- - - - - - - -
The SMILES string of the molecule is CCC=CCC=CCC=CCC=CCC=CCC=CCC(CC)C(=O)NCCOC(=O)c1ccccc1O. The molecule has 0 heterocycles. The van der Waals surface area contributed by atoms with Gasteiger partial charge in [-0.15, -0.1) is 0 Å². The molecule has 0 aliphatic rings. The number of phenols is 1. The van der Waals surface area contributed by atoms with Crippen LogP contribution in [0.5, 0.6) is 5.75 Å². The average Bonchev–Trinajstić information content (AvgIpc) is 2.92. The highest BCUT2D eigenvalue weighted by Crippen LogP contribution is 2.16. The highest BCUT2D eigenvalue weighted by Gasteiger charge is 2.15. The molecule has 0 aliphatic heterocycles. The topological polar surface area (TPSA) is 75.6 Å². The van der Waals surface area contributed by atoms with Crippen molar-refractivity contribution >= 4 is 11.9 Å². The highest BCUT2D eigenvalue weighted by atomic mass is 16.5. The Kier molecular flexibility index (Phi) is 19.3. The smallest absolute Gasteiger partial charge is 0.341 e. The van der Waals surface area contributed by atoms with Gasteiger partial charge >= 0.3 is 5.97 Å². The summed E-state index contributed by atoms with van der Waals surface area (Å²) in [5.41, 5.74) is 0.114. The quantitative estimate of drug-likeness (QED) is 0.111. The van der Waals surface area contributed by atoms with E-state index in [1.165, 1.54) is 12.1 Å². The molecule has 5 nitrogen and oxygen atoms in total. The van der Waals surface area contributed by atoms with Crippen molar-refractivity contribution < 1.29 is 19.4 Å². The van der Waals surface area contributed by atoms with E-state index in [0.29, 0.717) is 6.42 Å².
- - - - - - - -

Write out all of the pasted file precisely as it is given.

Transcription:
The SMILES string of the molecule is CCC=CCC=CCC=CCC=CCC=CCC=CCC(CC)C(=O)NCCOC(=O)c1ccccc1O. The molecule has 0 heterocycles. The van der Waals surface area contributed by atoms with Gasteiger partial charge in [-0.15, -0.1) is 0 Å². The molecule has 0 aliphatic rings. The number of phenols is 1. The van der Waals surface area contributed by atoms with Crippen LogP contribution in [0.5, 0.6) is 5.75 Å². The average Bonchev–Trinajstić information content (AvgIpc) is 2.92. The highest BCUT2D eigenvalue weighted by Crippen LogP contribution is 2.16. The highest BCUT2D eigenvalue weighted by Gasteiger charge is 2.15. The molecule has 0 aliphatic heterocycles. The topological polar surface area (TPSA) is 75.6 Å². The van der Waals surface area contributed by atoms with Crippen molar-refractivity contribution >= 4 is 11.9 Å². The highest BCUT2D eigenvalue weighted by atomic mass is 16.5. The Kier molecular flexibility index (Phi) is 19.3. The smallest absolute Gasteiger partial charge is 0.341 e. The van der Waals surface area contributed by atoms with Gasteiger partial charge >= 0.3 is 5.97 Å². The summed E-state index contributed by atoms with van der Waals surface area (Å²) in [5.41, 5.74) is 0.114. The quantitative estimate of drug-likeness (QED) is 0.111. The van der Waals surface area contributed by atoms with E-state index in [1.165, 1.54) is 12.1 Å². The molecule has 5 nitrogen and oxygen atoms in total. The van der Waals surface area contributed by atoms with Crippen molar-refractivity contribution < 1.29 is 19.4 Å². The van der Waals surface area contributed by atoms with E-state index in [0.29, 0.717) is 6.42 Å².